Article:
Two commonly cited aspects of hypnosis — selective concentration and suggestibility — are not unique to hypnosis; indeed, they are evident to varying degrees in different expressions of mentality that can be placed on a continuum. On the left side is hypnotic trance (focused selective concentration and high suggestibility), while on the right side is conscious interiority (selective concentration and low suggestibility). In the middle are hypnoidal states, products of moderate selective concentration and suggestibility. Concentration, though a FOCI, can force a shutdown of ordinary consciousness if highly focused.

Meditation: Regulating Conscious Interiority to Promote Insight

Meditation can help some patients learn how to better regulate their attention and concentration. This contemplative practice cultivates insight, objective observations about experience, and self-reflexivity. Research beginning in the late 1970s on meditation tended to focus on its physiological aspects, with symptom reduction and alleviation being major interests. Recent research has given more attention to topics such as personal development, enhancement, and cultivation of qualities that lead to positive growth. There are two types.

The first type of mediation is concentrative (or focused concentration). This is an attempt, in a nonanalytic, nonjudgmental manner, to restrict awareness by directing and converging attention on a single object of meditation and to more keenly experience it. The object may be external or internal to the meditator (breath, mantra, a single word, scriptural passage, religious icons). The “I” intently excerpts and introceives some object. Meanwhile peripheral perceptual stimuli or stray thoughts are ignored. The second type is mindfulness meditation. The goal is to attend to all stimuli in both one’s exterior perceptual field and interiorized psychoscape. One attends in a calm, detached manner to whatever is parading past one’s mind’s eye. However, the meditator does not focus on one particular object or excerption. The key is to avoid becoming caught up on a singular sensation, mentally attached to a particular stimulus, or to ruminate on some topic that bobs up and down on the ocean of our mind. This allows our “I” to quietly observe the moment-to-moment flux of introceptions marching before our mind’s eye. Mindfulness meditation can be at first quite challenging, as it demonstrates how unbridled, undisciplined, and noisy our thoughts are. It is a humbling experience to learn how much self-control we lack.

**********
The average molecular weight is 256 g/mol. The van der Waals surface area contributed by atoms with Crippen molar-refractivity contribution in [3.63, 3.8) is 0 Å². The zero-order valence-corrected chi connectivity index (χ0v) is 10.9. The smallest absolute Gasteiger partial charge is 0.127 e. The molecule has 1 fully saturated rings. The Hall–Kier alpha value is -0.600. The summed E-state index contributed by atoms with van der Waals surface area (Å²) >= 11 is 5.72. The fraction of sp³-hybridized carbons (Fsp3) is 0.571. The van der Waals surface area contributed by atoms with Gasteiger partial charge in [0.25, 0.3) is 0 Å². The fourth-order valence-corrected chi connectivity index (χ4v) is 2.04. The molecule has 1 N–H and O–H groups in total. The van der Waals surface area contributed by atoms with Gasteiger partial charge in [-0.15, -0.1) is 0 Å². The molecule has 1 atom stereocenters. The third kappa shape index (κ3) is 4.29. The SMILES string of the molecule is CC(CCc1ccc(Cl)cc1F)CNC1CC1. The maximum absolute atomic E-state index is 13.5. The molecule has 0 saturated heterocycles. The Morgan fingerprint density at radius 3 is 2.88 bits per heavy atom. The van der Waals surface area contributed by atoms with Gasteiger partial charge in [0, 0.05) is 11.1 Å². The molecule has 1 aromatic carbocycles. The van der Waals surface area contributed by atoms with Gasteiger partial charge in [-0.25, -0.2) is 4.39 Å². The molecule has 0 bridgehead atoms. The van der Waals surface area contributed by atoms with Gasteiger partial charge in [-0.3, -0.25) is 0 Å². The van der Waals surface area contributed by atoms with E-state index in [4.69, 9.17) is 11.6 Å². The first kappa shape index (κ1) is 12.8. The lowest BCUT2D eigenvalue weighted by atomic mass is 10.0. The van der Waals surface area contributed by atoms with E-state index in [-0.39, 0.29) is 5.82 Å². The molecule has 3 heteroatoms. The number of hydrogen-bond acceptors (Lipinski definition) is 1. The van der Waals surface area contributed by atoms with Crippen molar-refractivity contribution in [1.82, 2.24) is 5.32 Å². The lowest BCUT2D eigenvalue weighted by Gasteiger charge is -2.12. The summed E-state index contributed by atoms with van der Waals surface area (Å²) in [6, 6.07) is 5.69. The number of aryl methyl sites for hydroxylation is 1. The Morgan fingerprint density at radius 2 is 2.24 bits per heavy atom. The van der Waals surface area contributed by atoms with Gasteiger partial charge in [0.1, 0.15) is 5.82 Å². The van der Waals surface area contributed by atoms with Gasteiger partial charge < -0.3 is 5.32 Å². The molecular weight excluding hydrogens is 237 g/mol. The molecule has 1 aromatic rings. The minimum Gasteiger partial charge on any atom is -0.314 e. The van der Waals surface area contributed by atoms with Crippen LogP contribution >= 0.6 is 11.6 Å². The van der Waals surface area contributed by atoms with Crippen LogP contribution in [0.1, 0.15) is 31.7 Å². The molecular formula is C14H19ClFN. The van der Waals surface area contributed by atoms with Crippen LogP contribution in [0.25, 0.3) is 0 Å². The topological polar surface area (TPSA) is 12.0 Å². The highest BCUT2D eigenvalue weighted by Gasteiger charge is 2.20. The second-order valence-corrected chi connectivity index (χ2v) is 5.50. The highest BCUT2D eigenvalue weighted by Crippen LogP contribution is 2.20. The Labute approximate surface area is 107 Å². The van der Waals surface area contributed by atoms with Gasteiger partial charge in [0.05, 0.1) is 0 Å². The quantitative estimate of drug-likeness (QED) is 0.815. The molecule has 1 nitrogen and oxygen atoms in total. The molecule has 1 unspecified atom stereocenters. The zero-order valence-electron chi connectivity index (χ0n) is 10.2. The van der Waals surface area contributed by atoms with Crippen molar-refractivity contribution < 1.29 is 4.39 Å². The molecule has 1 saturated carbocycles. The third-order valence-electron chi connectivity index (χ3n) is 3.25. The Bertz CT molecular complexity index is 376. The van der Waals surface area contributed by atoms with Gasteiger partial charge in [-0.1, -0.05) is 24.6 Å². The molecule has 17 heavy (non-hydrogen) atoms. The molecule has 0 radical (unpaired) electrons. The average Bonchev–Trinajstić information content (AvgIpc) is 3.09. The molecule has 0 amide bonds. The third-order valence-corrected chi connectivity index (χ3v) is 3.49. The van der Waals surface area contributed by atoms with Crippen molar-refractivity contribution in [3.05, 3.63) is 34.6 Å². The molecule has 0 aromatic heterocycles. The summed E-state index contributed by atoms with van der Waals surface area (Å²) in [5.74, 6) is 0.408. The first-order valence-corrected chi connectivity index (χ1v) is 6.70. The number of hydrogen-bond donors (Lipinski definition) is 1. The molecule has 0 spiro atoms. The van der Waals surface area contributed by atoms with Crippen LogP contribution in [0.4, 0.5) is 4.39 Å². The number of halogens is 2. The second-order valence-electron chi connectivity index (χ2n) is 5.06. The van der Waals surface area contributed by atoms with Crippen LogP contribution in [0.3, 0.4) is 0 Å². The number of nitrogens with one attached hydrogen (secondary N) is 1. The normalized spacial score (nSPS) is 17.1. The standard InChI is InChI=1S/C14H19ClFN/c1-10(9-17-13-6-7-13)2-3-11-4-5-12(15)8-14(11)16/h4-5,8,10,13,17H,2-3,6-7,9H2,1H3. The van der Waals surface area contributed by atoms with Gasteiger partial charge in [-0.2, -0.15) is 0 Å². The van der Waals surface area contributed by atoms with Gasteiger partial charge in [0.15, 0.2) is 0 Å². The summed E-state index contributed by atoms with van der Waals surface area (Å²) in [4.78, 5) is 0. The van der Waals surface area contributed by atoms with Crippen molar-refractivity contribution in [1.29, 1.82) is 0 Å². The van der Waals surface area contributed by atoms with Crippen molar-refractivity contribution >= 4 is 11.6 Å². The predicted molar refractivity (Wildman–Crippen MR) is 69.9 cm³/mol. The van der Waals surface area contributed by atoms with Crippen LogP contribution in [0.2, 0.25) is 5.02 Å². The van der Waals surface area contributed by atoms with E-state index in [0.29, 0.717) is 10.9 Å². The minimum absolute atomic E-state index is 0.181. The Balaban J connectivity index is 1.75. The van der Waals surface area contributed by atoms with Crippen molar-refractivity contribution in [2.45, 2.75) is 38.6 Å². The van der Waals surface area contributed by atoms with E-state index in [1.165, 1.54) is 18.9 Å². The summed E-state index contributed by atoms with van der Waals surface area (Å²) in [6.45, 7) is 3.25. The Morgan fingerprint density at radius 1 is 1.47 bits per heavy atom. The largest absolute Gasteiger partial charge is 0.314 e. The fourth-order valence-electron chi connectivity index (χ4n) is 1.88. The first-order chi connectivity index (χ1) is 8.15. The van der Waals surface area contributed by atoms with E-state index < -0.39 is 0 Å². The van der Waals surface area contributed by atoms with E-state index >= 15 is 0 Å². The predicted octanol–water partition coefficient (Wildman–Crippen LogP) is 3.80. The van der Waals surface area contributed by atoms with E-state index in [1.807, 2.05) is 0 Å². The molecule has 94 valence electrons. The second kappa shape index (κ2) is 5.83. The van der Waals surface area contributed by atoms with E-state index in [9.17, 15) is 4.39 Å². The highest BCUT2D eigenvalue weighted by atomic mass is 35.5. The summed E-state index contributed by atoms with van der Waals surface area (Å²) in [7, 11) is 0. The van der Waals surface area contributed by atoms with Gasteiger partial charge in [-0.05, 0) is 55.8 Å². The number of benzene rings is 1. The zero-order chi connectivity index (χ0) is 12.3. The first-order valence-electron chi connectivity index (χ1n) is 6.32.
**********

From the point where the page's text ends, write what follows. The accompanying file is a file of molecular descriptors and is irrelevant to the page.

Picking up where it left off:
Brian J. McVeigh

Brian J. McVeigh has a MS in counseling and a PhD, Anthropology, Princeton University. He researches how humans adapt, both through history and therapeutically. The author of 17 books, his latest publication is "The Self-healing Mind: Harnessing the Active Ingredients of Psychotherapy" (in press). He works as a licensed mental health counselor.